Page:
How to Use 'So as to'

"So as to" is a compound preposition that has an infinitive as its object. You can use it at the beginning or in mid-sentence.

"So as to" is a compound preposition that has an infinitive as its object. We use it to express purpose in formal situations and writing.

She clarified the situation so as to remove all doubt.

She clarified the situation so as to removing all doubt.

You can use "so as to" at the beginning of a sentence or in mid-sentence.

So as to achieve financial freedom, he paid off debt on time.

He paid off debt on time so as to achieve financial freedom.

Notice that when starting a sentence with "so as to", you need a comma after the introductory phrase.

So as to reduce stress and follow a healthy lifestyle, she practiced positive self-talk.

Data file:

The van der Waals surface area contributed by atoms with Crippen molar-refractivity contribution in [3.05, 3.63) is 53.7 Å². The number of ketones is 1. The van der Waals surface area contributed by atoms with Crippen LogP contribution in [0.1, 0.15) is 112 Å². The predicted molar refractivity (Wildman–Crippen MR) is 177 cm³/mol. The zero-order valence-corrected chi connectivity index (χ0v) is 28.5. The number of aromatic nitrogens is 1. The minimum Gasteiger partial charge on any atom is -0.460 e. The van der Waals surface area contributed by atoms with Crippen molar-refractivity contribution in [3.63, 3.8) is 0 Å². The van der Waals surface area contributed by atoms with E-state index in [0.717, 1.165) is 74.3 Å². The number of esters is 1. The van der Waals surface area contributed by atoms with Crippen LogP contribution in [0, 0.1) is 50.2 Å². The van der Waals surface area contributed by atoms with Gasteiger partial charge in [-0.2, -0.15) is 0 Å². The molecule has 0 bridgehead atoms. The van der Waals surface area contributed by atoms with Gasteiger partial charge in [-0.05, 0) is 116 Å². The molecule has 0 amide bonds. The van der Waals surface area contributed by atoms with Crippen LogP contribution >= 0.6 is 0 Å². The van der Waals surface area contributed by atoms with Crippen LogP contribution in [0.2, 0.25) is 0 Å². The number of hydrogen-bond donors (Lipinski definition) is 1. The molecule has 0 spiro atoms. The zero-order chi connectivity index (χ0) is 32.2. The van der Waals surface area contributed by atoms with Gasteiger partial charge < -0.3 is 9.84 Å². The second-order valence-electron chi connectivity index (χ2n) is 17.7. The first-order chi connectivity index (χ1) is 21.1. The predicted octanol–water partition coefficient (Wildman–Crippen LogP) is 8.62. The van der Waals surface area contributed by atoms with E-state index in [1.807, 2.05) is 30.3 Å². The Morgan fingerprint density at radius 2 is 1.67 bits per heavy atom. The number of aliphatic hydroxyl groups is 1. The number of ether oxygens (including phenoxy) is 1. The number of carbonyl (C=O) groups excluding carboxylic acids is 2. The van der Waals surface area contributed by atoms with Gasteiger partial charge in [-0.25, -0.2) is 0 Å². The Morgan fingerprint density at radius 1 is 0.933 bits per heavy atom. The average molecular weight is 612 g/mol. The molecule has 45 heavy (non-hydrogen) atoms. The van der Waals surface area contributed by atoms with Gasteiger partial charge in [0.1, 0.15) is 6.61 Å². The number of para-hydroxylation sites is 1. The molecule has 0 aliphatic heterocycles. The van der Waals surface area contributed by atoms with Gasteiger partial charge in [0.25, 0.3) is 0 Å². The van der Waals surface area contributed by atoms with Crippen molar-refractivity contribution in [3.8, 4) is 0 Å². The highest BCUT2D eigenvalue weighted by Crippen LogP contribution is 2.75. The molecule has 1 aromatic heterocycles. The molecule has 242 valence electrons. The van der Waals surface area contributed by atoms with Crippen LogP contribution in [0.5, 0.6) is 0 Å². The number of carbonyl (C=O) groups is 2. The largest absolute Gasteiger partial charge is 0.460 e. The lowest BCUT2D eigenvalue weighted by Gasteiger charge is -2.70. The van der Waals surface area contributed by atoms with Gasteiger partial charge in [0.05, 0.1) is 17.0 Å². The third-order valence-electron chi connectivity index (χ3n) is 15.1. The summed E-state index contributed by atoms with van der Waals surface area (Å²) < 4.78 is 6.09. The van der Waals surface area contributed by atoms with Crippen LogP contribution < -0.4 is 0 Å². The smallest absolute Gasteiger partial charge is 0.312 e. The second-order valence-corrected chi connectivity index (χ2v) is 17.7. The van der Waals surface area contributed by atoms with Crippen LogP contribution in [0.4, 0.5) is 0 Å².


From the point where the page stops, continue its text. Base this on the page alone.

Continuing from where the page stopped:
So as to reduce stress and follow a healthy lifestyle she practiced positive self-talk.

The negative form of "so as to" is "so as not to".

So as not to waste time and resources, we need to identify and mitigate our risk.

You can replace "so as to" by "to". What's the difference between "to" and "so as to"? "So as to" is much more formal.

She took a few training courses so as to learn a programming language.

She took a few training courses to learn a programming language.

"So as to" and "in order to" are interchangeable. They both can be used in formal contexts; however, "in order to" is more common than "so as to".

Do not use "so as to" in everyday English or informal situations. In these contexts, we typically use "to" by itself.

She went to the store to buy some shampoo.

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